Khan El-Khalili, Cairo’s source of authenticity and art; through the old alleys that have always been inhibited by tens of craftsmen and artisans, the country’s history is captured by the people as well as their handmade masterpieces.
Each wrinkle is a story, each precious stone is a resurrected fragment of history, and each piece of jewellery is a story being told for the first time.
“This is ‘Khan El-Khalili’ the most spirit-full place ever in its tiny little details that are widely inspiring!” said Yasmin Shebawi a student at The Design Studio working on mastering jewellery-making.
As part of a strictly creative syllabus, The Design Studio, a local teaching facility, gave its students the theme of Khan El-Khalili for their end-of-semester exhibition.
“Every semester, we organise a student exhibition in a different place. Mainly we make a selection of the most powerful pieces and showcase them to the public because presenting to the world and getting feedback is very important for the students,” said Estela Saez, school director.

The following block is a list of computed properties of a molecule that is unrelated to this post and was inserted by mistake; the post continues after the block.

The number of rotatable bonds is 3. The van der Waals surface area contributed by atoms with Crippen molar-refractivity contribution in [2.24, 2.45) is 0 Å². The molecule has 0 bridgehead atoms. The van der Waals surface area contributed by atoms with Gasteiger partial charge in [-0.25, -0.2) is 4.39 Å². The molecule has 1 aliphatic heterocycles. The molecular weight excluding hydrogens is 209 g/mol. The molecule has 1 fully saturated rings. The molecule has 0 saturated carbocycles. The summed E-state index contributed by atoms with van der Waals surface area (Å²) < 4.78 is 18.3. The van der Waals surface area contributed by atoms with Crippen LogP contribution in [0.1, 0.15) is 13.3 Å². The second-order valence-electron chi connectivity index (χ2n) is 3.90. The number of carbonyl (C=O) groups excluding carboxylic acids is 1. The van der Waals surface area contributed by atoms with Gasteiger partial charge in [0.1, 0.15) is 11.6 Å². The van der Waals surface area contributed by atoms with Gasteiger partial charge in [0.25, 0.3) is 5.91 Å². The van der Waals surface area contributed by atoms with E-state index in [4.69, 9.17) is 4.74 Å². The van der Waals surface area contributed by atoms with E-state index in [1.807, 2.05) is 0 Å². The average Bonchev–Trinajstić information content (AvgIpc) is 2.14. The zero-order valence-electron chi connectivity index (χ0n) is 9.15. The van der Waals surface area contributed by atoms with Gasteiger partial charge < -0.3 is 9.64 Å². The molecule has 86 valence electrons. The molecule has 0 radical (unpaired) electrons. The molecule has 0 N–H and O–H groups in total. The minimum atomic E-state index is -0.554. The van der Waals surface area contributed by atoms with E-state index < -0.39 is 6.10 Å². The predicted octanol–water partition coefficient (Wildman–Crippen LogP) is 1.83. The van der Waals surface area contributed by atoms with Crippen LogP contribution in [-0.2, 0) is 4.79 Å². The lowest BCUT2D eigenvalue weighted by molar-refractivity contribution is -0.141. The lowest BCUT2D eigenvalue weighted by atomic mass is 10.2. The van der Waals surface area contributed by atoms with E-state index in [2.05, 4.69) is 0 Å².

The participating students were asked to focus on the country’s source of fine jewellery, Khan El-Khalili, and use it as their main source of inspiration. According to Myriam Makhoul, the studio’s manager, the theme was only set to help the students who have been around for less than a semester; but as for the students who have participated in such process before, “the sky was their only limit”.
“At the beginning and on their first exhibition, they get scared and distracted by so many ideas, so we try to guide them through themes,” said Makhoul.
The 16 students who varied in background, age, nationality and even level of mastering the silversmith craft, rounded up the place’s heritage in the most modern and contemporary methods possible.
“We had to work on our first collection, so I chose some Egyptian house hold objects and I wanted to study and modernise them. First I studied the window basket and in my mind I thought ‘what if Ikea was to design a bit of a modernised version of the traditional object’, and so I turned them into earrings and stylised rings and then I worked with El Makhrata, a curved knife with two handles, and started playing with the shapes and patterns,” said one of the students, May Wahdan.